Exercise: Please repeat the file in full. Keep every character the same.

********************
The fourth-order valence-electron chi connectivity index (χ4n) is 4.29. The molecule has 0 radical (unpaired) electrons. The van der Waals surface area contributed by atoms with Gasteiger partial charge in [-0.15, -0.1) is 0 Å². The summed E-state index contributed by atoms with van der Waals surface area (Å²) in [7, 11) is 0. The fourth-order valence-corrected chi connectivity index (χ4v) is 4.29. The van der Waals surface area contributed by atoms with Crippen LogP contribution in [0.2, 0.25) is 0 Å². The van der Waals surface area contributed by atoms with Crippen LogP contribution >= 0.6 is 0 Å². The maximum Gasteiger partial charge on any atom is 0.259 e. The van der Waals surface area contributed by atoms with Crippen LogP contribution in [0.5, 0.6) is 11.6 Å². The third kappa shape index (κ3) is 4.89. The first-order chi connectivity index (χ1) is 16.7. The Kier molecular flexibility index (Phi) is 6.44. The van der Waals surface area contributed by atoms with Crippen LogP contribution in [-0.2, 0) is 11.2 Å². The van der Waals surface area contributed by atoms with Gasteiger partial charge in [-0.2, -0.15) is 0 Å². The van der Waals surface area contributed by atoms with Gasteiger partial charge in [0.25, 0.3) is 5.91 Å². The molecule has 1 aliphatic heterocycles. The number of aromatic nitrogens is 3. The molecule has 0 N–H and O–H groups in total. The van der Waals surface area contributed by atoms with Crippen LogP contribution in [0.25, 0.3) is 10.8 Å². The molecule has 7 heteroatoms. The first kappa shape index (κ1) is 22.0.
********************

The fourth-order valence-electron chi connectivity index (χ4n) is 4.29. The molecule has 0 radical (unpaired) electrons. The van der Waals surface area contributed by atoms with Gasteiger partial charge in [-0.15, -0.1) is 0 Å². The summed E-state index contributed by atoms with van der Waals surface area (Å²) in [7, 11) is 0. The fourth-order valence-corrected chi connectivity index (χ4v) is 4.29. The van der Waals surface area contributed by atoms with Crippen LogP contribution in [0.2, 0.25) is 0 Å². The van der Waals surface area contributed by atoms with Crippen LogP contribution >= 0.6 is 0 Å². The maximum Gasteiger partial charge on any atom is 0.259 e. The van der Waals surface area contributed by atoms with Crippen LogP contribution in [0.5, 0.6) is 11.6 Å². The third kappa shape index (κ3) is 4.89. The first-order chi connectivity index (χ1) is 16.7. The Kier molecular flexibility index (Phi) is 6.44. The van der Waals surface area contributed by atoms with Crippen LogP contribution in [-0.2, 0) is 11.2 Å². The van der Waals surface area contributed by atoms with Gasteiger partial charge in [-0.2, -0.15) is 0 Å². The van der Waals surface area contributed by atoms with Gasteiger partial charge in [0.25, 0.3) is 5.91 Å². The molecule has 1 aliphatic heterocycles. The number of aromatic nitrogens is 3. The molecule has 0 N–H and O–H groups in total. The van der Waals surface area contributed by atoms with Crippen LogP contribution in [0.25, 0.3) is 10.8 Å². The molecule has 7 heteroatoms. The first kappa shape index (κ1) is 22.0.